Betrayal and Swindle

In another, "You had one job..." scenario, Equifax bastiches, charged with protecting people's private information, including SSNs, (SINs, in Canada), failed to invest money to keep their security up to par, or to employ competent I.T. staff, and had a data breach in 2015.

Equifax Hit With $70 Billion Lawsuit After Leaking 143 Million Social Security Numbers

Jumping the Gun

Bloomberg reports yet another fraud in connection with the theft, but just can't wait to jam in an exoneration of the managers who "dinknow nuffin." Before that claim is made, it requires an investigation, not a blind assertion.

Three Equifax Inc. senior executives sold shares worth almost $1.8 million in the days after the company discovered a security breach that may have compromised information on about 143 million U.S. consumers.

The trio had not yet been informed of the incident, the company said late Thursday.

This goes by the name, "insider trading," and is supposed to be illegal. Bloomberg jumps the gun to exonerate "the trio," carefully not mentioning any names, mind.

They were quickly cleared in a criminal probe, but the company knew about the breach days before. At the very least, they should have to return the proceeds from the sale and buy the stock back, because nothing they say matters, since it's still a breach of fiduciary duty. Either they knew, or didn't know, but should have known.

Chief of Security Mauldin

Back in 2017, this blog called it:

After losing private data on 143 million (or more) Americans [and, somehow, Canadians], its stock price fell to about $93, which is the stock value of about 3½ years ago, and is on its way back up! It must be that someone has reassured those buyers that Equifax, which has proven itself a perfectly useless, untenable concern, is going to "weather the storm," and survive. Meaning, it will still receive government and banking industry support and succor.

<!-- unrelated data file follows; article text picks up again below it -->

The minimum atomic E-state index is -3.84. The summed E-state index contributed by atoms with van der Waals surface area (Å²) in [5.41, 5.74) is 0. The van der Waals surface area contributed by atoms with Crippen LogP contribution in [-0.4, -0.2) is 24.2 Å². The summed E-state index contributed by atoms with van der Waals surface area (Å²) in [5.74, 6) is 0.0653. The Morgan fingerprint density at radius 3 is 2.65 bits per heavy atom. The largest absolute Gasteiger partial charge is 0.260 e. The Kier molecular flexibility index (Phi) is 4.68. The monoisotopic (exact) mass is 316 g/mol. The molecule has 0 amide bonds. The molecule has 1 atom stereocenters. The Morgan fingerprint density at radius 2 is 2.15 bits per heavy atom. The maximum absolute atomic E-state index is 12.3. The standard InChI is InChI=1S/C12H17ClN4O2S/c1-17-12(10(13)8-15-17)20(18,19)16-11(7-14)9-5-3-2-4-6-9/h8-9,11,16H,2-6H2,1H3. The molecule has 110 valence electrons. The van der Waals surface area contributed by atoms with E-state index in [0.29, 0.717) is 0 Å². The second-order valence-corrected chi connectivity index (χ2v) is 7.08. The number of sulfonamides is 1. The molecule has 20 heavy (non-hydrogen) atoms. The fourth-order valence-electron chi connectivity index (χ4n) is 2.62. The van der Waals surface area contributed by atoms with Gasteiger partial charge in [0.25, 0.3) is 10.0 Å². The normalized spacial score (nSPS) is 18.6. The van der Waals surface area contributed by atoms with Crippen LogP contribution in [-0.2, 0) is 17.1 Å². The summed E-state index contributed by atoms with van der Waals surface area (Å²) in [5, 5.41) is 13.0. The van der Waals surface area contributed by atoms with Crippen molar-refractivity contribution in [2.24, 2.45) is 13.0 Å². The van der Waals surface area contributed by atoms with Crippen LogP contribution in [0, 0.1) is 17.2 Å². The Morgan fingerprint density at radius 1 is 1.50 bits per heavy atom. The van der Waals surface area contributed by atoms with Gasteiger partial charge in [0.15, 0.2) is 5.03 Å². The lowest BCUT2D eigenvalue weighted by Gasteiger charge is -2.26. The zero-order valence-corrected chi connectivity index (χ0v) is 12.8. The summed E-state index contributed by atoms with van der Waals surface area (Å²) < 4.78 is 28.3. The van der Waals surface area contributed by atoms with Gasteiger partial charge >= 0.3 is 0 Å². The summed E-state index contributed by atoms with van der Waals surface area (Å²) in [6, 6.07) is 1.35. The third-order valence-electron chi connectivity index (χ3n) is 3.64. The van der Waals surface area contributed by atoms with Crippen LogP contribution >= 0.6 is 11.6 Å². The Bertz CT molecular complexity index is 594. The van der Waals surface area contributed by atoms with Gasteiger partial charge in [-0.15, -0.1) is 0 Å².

The IRS Hired Equifax To Safeguard Taxpayer Data

And so, despite its catastrophic failure to safeguard any of the private information of 143+ million people, it was tapped as trusted repository.

The IRS will pay Equifax $7.25 million to verify taxpayer identities and validation for the government agency under a no-bid contract issued on September 29, [2017] three days before a Congressional hearing [into the Equifax data breach].
As one site pointed out, despite Equifax's reassurances, it can take years to uncover the full scope of a data breach.
stinky Equifax bond

Court Case

The Settlement received final approval from the Court on January 13, 2020. This farce resulted in a win of, if you can even get it, up to a measly $125, which doesn't cover your time spent, in reading up on the situation, checking your eligibility, and applying for the "compensation."

One guy tried to sue personally, and it was tossed out of court, though he did reserve the right of later action against the company. The effort was basically a waste of time, even though, presumably, he had been harmed.